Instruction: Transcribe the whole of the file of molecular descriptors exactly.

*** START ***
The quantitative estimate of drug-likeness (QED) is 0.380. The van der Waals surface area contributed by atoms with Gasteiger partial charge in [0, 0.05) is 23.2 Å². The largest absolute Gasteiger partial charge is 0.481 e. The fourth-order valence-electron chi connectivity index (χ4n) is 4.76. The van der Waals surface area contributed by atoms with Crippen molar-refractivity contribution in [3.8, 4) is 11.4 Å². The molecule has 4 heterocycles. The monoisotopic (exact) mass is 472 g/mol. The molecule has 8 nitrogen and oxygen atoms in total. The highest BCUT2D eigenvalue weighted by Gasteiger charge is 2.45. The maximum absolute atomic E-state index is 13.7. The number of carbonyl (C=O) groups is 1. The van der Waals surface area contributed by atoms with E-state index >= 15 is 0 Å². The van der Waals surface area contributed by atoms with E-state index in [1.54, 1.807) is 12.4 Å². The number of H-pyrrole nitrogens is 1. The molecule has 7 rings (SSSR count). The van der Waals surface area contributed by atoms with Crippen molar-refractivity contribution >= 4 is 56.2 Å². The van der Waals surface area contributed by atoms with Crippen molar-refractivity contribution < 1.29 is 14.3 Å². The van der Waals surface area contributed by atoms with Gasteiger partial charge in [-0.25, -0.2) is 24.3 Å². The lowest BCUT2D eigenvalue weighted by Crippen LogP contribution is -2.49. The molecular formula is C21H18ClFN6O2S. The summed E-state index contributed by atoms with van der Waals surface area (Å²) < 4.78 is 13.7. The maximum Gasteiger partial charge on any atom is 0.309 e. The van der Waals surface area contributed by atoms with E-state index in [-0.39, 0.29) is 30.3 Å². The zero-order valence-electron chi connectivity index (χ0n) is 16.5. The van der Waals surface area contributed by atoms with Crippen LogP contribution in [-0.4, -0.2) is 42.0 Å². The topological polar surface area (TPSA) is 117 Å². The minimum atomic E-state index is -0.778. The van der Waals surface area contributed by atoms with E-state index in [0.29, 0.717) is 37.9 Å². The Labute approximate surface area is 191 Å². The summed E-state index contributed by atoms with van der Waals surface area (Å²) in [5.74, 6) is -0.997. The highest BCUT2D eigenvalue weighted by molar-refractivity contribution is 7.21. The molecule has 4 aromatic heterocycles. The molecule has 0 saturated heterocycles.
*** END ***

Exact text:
The quantitative estimate of drug-likeness (QED) is 0.380. The van der Waals surface area contributed by atoms with Gasteiger partial charge in [0, 0.05) is 23.2 Å². The largest absolute Gasteiger partial charge is 0.481 e. The fourth-order valence-electron chi connectivity index (χ4n) is 4.76. The van der Waals surface area contributed by atoms with Crippen molar-refractivity contribution in [3.8, 4) is 11.4 Å². The molecule has 4 heterocycles. The monoisotopic (exact) mass is 472 g/mol. The molecule has 8 nitrogen and oxygen atoms in total. The highest BCUT2D eigenvalue weighted by Gasteiger charge is 2.45. The maximum absolute atomic E-state index is 13.7. The number of carbonyl (C=O) groups is 1. The van der Waals surface area contributed by atoms with E-state index >= 15 is 0 Å². The van der Waals surface area contributed by atoms with E-state index in [1.54, 1.807) is 12.4 Å². The number of H-pyrrole nitrogens is 1. The molecule has 7 rings (SSSR count). The van der Waals surface area contributed by atoms with Crippen molar-refractivity contribution >= 4 is 56.2 Å². The van der Waals surface area contributed by atoms with Crippen molar-refractivity contribution < 1.29 is 14.3 Å². The van der Waals surface area contributed by atoms with Gasteiger partial charge in [-0.25, -0.2) is 24.3 Å². The lowest BCUT2D eigenvalue weighted by Crippen LogP contribution is -2.49. The molecular formula is C21H18ClFN6O2S. The summed E-state index contributed by atoms with van der Waals surface area (Å²) < 4.78 is 13.7. The maximum Gasteiger partial charge on any atom is 0.309 e. The van der Waals surface area contributed by atoms with E-state index in [-0.39, 0.29) is 30.3 Å². The zero-order valence-electron chi connectivity index (χ0n) is 16.5. The van der Waals surface area contributed by atoms with Crippen LogP contribution in [-0.4, -0.2) is 42.0 Å². The topological polar surface area (TPSA) is 117 Å². The minimum atomic E-state index is -0.778. The van der Waals surface area contributed by atoms with E-state index in [0.29, 0.717) is 37.9 Å². The Labute approximate surface area is 191 Å². The summed E-state index contributed by atoms with van der Waals surface area (Å²) in [5.74, 6) is -0.997. The highest BCUT2D eigenvalue weighted by molar-refractivity contribution is 7.21. The molecule has 4 aromatic heterocycles. The molecule has 0 saturated heterocycles.